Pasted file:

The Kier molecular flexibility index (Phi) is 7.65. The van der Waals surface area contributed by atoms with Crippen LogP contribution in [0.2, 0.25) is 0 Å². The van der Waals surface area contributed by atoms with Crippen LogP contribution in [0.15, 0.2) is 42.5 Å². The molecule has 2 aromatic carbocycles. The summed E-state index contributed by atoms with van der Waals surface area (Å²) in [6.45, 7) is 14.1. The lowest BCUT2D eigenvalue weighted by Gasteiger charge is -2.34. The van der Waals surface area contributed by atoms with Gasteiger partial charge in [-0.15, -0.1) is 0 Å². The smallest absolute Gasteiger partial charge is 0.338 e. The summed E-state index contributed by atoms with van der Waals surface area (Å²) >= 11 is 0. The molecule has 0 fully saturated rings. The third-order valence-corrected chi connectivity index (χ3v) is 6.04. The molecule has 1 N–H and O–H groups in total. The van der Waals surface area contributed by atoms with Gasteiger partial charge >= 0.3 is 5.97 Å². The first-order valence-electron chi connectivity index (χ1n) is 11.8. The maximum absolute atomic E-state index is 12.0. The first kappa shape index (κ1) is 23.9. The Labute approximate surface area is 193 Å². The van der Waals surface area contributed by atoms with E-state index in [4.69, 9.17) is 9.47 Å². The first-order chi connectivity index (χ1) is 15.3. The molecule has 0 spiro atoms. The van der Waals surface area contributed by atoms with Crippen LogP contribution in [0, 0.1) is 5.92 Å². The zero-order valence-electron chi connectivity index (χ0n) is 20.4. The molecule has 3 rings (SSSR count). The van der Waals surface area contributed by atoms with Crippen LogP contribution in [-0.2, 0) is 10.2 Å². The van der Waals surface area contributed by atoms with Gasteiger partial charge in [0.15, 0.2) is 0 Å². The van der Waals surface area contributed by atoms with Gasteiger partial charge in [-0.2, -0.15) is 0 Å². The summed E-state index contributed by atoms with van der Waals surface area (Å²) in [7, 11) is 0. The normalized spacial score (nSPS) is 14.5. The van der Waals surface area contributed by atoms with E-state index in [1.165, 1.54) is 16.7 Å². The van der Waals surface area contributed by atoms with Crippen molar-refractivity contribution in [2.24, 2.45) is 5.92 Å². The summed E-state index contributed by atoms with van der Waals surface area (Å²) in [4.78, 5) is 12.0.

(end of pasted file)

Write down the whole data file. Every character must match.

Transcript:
The Kier molecular flexibility index (Phi) is 7.65. The van der Waals surface area contributed by atoms with Crippen LogP contribution in [0.2, 0.25) is 0 Å². The van der Waals surface area contributed by atoms with Crippen LogP contribution in [0.15, 0.2) is 42.5 Å². The molecule has 2 aromatic carbocycles. The summed E-state index contributed by atoms with van der Waals surface area (Å²) in [6.45, 7) is 14.1. The lowest BCUT2D eigenvalue weighted by Gasteiger charge is -2.34. The van der Waals surface area contributed by atoms with Gasteiger partial charge in [-0.15, -0.1) is 0 Å². The smallest absolute Gasteiger partial charge is 0.338 e. The summed E-state index contributed by atoms with van der Waals surface area (Å²) >= 11 is 0. The molecule has 0 fully saturated rings. The third-order valence-corrected chi connectivity index (χ3v) is 6.04. The molecule has 1 N–H and O–H groups in total. The van der Waals surface area contributed by atoms with Gasteiger partial charge >= 0.3 is 5.97 Å². The first-order valence-electron chi connectivity index (χ1n) is 11.8. The maximum absolute atomic E-state index is 12.0. The first kappa shape index (κ1) is 23.9. The Labute approximate surface area is 193 Å². The van der Waals surface area contributed by atoms with E-state index in [4.69, 9.17) is 9.47 Å². The first-order chi connectivity index (χ1) is 15.3. The molecule has 0 spiro atoms. The van der Waals surface area contributed by atoms with Crippen LogP contribution in [0, 0.1) is 5.92 Å². The zero-order valence-electron chi connectivity index (χ0n) is 20.4. The molecule has 3 rings (SSSR count). The van der Waals surface area contributed by atoms with Crippen LogP contribution in [-0.2, 0) is 10.2 Å². The van der Waals surface area contributed by atoms with Gasteiger partial charge in [0.15, 0.2) is 0 Å². The van der Waals surface area contributed by atoms with Gasteiger partial charge in [-0.2, -0.15) is 0 Å². The summed E-state index contributed by atoms with van der Waals surface area (Å²) in [7, 11) is 0. The normalized spacial score (nSPS) is 14.5. The van der Waals surface area contributed by atoms with E-state index in [1.165, 1.54) is 16.7 Å². The van der Waals surface area contributed by atoms with Crippen molar-refractivity contribution in [2.24, 2.45) is 5.92 Å². The summed E-state index contributed by atoms with van der Waals surface area (Å²) in [4.78, 5) is 12.0.